The panel is seeking alternates in the following locations: Alabama, Alaska, Arizona, California, Delaware, Idaho, Illinois, Indiana, Iowa, Kansas, Kentucky, Louisiana, Maine, Maryland, Missouri, Nebraska, Nevada, New Hampshire, New Jersey, New York, North Carolina, North Dakota, Pennsylvania, Rhode Island, South Carolina, South Dakota, Tennessee, Utah, Vermont, Virginia, Washington, West Virginia, Wisconsin and Wyoming.

    Federal advisory committees are required to have a balanced membership in terms of points of view represented. As such, applicants from under-represented groups, such as Native Americans and non-tax professionals, are particularly encouraged to apply. All timely applications, however, will be given consideration.

    New TAP members will serve a three-year term starting in Dec. 2020. Applicants chosen as alternate members will be considered to fill any vacancies that open in their areas during the next three years.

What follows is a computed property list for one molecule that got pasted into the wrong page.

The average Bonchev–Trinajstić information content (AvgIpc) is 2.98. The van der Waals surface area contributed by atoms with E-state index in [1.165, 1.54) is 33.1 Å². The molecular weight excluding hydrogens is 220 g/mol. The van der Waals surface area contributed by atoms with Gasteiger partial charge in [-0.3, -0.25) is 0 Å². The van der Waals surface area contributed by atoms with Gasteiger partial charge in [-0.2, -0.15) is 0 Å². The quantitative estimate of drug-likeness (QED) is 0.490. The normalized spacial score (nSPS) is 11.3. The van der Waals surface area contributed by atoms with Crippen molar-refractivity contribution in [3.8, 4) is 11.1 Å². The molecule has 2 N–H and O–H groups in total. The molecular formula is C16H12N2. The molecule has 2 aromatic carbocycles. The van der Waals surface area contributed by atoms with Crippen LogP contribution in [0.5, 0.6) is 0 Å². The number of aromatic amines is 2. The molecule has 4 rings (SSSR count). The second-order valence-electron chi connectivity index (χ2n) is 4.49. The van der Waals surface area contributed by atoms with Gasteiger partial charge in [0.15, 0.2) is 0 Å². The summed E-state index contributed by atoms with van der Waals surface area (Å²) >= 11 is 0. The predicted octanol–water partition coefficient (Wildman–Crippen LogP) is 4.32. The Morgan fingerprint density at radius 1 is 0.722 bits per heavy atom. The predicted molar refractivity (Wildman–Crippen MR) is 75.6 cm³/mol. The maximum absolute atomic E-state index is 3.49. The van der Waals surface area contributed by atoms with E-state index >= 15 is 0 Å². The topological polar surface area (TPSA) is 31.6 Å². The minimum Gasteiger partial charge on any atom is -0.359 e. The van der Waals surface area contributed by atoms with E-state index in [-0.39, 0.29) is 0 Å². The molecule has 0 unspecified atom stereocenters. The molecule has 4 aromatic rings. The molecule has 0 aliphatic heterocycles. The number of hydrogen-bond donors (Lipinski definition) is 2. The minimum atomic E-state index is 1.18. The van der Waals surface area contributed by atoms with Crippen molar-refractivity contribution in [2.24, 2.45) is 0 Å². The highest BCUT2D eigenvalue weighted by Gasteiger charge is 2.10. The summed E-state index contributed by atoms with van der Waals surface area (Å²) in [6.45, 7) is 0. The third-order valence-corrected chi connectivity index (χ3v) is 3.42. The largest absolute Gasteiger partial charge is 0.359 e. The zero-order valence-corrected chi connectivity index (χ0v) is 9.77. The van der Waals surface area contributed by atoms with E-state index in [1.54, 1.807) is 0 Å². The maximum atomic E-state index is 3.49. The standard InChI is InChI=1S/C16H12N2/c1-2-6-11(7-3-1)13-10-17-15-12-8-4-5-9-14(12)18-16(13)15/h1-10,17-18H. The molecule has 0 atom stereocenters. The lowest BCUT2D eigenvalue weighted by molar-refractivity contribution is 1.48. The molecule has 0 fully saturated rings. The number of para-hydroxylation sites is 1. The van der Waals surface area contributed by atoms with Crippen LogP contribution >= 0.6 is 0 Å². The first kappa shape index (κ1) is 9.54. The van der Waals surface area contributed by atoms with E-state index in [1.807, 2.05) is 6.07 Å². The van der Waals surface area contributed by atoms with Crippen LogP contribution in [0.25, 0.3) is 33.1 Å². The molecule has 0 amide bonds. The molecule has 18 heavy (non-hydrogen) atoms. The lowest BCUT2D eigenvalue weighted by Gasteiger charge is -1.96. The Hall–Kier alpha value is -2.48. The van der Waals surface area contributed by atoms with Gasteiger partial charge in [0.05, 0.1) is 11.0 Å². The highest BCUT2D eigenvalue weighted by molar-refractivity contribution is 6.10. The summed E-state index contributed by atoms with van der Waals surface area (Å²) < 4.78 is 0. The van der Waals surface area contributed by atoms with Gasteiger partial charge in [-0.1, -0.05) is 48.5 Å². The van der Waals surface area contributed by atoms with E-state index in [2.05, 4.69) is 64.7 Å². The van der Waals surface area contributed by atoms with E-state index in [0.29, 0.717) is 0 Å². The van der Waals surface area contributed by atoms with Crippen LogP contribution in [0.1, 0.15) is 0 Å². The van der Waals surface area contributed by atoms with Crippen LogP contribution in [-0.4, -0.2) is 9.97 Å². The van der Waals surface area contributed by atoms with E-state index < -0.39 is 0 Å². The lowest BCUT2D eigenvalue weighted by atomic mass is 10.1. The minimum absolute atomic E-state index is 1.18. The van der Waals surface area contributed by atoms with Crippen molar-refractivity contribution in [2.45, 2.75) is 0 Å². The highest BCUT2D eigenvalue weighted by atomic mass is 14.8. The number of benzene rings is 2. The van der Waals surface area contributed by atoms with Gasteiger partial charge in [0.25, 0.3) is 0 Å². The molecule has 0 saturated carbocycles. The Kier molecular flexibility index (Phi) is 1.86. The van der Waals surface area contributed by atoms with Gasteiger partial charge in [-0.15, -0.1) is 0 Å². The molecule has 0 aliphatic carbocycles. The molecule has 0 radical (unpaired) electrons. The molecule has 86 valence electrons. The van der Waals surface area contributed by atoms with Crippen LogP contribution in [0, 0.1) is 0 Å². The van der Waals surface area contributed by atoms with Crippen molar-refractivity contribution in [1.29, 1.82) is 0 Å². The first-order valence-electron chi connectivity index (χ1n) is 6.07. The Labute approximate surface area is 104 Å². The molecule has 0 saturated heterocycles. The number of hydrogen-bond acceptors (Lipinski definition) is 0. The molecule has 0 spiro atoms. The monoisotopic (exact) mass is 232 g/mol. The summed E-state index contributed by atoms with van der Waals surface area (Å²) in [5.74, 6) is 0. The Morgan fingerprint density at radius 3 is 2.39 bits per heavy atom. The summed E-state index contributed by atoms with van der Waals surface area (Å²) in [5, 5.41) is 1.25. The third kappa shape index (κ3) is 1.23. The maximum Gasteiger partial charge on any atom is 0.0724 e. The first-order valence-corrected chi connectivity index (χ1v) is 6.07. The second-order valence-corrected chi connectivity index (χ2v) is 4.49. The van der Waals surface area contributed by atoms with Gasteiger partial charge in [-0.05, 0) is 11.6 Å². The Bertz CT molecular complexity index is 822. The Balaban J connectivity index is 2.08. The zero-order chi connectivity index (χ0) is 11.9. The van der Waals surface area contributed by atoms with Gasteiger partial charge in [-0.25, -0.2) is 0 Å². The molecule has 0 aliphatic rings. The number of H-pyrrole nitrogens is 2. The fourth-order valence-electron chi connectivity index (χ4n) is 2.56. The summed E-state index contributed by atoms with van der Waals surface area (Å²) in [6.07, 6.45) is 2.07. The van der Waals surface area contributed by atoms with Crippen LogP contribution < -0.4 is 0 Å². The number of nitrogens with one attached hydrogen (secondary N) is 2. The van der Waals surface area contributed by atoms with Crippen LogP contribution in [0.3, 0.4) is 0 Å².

To be a member of the TAP, a person must be a U.S. citizen, be current with his or her federal tax obligations, be able to commit 200 to 300 volunteer hours during the year, and pass a Federal Bureau of Investigation criminal background check. Members cannot be federally registered lobbyists. Current Department of the Treasury or IRS employees cannot serve on the panel, and former Department of the Treasury or IRS employees and former TAP members must have a three-year separation from their service to be considered for appointment. Tax practitioner applicants must be in good standing with the IRS (meaning not currently under suspension or disbarment).

    For additional information about the TAP or the application process, visit www.improveirs.org or call 888-912-1227 (a toll-free call) and select prompt number five. Callers outside the U.S. may call 214-413-6523 (not a toll-free call) or email the TAP staff at taxpayeradvocacypanel@irs.gov.